Sir Keir Starmer with Wales First Minister of Vaughan Gething (right) and the party’s candidate for Carmarthenshire, Martha O’Neil (Stefan Rousseau/PA)

– Reform part of a ‘similar phenomenon’ to Andrew Tate, says Farage

Nigel Farage donned a pair of boxing gloves as he sparred with former British heavyweight champ Derek Chisora during a final campaign visit to a gym in his Clacton constituency.

Speaking afterwards to reporters the Reform UK leader, expressed regret at the way his party – which has been beset by allegations of racism and sexism – had let some “bad people” stand as candidates admitting it had “all gone wrong” in the past few months.

Nigel Farage, wearing a blue boxing glove, with former boxer Derek Chisora
Nigel Farage with and boxer Derek Chisora (Ian West/PA)

He also used his appearance to claim many young men were turning to the influencer Andrew Tate, who is facing charges of rape and human trafficking in Romania, because they were feeling “emasculated” and that Reform’s rise was part of a “similar phenomenon”.

“Look at the football. You know, they’re told go to Germany, please don’t drink more than two pints of beer – you what? Don’t chant at the football matches – you what? Oh, don’t tell jokes that might offend the Germans, I mean, come on,” he said.

“We are trying to stop young men being young men – that’s why Tate’s got the following he’s got so what I’m doing is maybe a part of a similar phenomenon.”

He went on to insist that Chisora was a “good role model” for young men despite having been convicted of assaulting his then-girlfriend in 2010.

“You show me someone who’s lived a perfect life and never been in trouble. He’s got a huge following in the country and yeah, he is a good role model – imperfect as we all are,” he said.

– Davey gets traction

From paddleboarding to bungee jumping, Liberal Democrat leader Sir Ed Davey’s election campaign has been an all-action affair.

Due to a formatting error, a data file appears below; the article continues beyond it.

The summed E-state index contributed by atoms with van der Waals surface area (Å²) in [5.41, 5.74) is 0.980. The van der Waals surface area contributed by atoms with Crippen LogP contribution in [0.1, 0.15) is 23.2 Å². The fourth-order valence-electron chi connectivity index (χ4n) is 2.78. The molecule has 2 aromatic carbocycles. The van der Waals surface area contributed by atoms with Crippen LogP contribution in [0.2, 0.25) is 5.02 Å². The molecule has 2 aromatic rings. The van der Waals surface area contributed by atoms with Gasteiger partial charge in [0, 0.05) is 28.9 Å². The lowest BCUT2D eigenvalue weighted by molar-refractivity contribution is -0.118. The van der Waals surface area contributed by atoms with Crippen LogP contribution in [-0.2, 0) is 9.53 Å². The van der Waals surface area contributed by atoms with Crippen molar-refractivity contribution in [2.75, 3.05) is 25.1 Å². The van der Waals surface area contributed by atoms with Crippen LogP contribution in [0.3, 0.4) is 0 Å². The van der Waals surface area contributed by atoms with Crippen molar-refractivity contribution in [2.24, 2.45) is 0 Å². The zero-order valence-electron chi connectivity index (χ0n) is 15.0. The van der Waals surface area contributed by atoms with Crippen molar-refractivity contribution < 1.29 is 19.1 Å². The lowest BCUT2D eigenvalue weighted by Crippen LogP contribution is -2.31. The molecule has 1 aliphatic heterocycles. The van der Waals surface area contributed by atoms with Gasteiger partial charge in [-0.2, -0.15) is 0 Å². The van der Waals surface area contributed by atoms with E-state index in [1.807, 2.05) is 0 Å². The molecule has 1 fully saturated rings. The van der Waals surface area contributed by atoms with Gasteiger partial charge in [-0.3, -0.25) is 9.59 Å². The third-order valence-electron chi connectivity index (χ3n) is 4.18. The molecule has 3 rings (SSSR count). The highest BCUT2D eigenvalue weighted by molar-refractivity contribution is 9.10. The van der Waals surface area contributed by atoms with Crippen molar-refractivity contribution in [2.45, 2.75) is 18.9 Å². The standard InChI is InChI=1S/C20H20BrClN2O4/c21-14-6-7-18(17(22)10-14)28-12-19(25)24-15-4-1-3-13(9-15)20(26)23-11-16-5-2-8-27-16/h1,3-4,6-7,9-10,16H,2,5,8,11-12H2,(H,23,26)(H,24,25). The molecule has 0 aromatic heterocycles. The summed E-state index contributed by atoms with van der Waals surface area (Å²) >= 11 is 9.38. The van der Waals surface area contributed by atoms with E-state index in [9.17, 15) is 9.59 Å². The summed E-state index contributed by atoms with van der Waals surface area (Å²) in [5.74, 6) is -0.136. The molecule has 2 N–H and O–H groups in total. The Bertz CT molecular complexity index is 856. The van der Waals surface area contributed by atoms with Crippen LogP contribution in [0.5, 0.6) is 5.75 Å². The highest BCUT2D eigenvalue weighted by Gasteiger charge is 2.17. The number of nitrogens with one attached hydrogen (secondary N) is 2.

So it was somewhat surprising that he that began his final day with what was – by Lib Dem standards – a surprisingly muted election stunt.

Sir Ed Davey gives a thumbs up gesture has he climbs out of a tractor
Sir Ed Davey climbs from a yellow tractor on the final day of the campaign (Andrew Matthews/PA)

Sir Ed took to the wheel of a large yellow tractor, doing circuits of a field in Wiltshire to illustrate how his party was targeting the “blue wall” of safe Tory seats.

“We’ve talked about the blue wall in the Home Counties, we’ve talked about the blue wall in the West Country and this is the blue wall across rural Britain – and the yellow tractor is coming for it,” he said.

– Sunak’s porkies

If the pollsters are correct, then Mr Sunak may soon have more time to enjoy lunch than is customary for a hard-pressed prime minister.

However, appearing on ITV’s This Morning, he indicated that he was likely to stick to simple fare, professing his favourite meal was a sandwich.

“You know, I’m a big sandwich person,” he admitted, later telling reporters that he was particularly partial to a club sandwich with “grilled chicken, bacon, lettuce, tomato and mayonnaise”.

He suggested, however, that he would be making an exception on Thursday night, with a “special election pie” from a local butcher in his Richmond and Northallerton constituency.

Asked what it was like, he explained that it was a “very good pork pie with a special chutney and some cheese as well, on top”.

– Social media moment

With less than 24 hours until polls open, the political parties took to social media to share countdown posts in a last-ditch effort to encourage potential supporters to get out and vote.

Labour posted images of Liz Truss and Jacob Rees-Mogg on X, formerly Twitter, showing the politicians lying in bed while they smile and stare out at the viewer and captioned them “don’t wake up to five more years of the Tories”.

Every hour on X, the Conservatives posted horror movie-style videos featuring ominous music that illustrate various scenarios they argue could occur if Labour won, including a person experiencing a power cut and receiving endless bills through their door.

– What’s happening tomorrow?

Polling stations open across the country at 7am, closing at 10pm when the first exit poll is published.